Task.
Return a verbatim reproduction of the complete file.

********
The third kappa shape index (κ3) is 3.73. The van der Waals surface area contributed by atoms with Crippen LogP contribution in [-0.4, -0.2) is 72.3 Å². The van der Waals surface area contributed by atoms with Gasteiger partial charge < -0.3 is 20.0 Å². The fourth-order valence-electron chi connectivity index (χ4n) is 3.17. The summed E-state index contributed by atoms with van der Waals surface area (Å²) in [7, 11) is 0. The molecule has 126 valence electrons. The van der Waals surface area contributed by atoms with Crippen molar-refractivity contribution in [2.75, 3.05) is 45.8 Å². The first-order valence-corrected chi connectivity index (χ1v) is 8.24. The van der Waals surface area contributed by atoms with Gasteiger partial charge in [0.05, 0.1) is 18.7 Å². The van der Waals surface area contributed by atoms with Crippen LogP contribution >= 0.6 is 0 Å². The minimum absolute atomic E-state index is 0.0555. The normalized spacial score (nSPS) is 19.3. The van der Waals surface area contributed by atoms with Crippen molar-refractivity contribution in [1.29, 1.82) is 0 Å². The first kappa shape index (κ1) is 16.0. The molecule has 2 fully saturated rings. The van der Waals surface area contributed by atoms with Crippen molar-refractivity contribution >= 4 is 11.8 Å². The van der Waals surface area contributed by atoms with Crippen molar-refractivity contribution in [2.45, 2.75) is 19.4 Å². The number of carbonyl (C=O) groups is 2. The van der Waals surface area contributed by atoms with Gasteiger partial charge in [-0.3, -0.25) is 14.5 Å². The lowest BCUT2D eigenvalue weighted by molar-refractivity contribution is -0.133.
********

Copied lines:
The third kappa shape index (κ3) is 3.73. The van der Waals surface area contributed by atoms with Crippen LogP contribution in [-0.4, -0.2) is 72.3 Å². The van der Waals surface area contributed by atoms with Gasteiger partial charge < -0.3 is 20.0 Å². The fourth-order valence-electron chi connectivity index (χ4n) is 3.17. The summed E-state index contributed by atoms with van der Waals surface area (Å²) in [7, 11) is 0. The molecule has 126 valence electrons. The van der Waals surface area contributed by atoms with Crippen molar-refractivity contribution in [2.75, 3.05) is 45.8 Å². The first-order valence-corrected chi connectivity index (χ1v) is 8.24. The van der Waals surface area contributed by atoms with Gasteiger partial charge in [0.05, 0.1) is 18.7 Å². The van der Waals surface area contributed by atoms with Crippen LogP contribution >= 0.6 is 0 Å². The minimum absolute atomic E-state index is 0.0555. The normalized spacial score (nSPS) is 19.3. The van der Waals surface area contributed by atoms with Crippen molar-refractivity contribution in [1.29, 1.82) is 0 Å². The first kappa shape index (κ1) is 16.0. The molecule has 2 fully saturated rings. The van der Waals surface area contributed by atoms with Crippen molar-refractivity contribution >= 4 is 11.8 Å². The van der Waals surface area contributed by atoms with Crippen molar-refractivity contribution in [2.45, 2.75) is 19.4 Å². The number of carbonyl (C=O) groups is 2. The van der Waals surface area contributed by atoms with Gasteiger partial charge in [-0.3, -0.25) is 14.5 Å². The lowest BCUT2D eigenvalue weighted by molar-refractivity contribution is -0.133.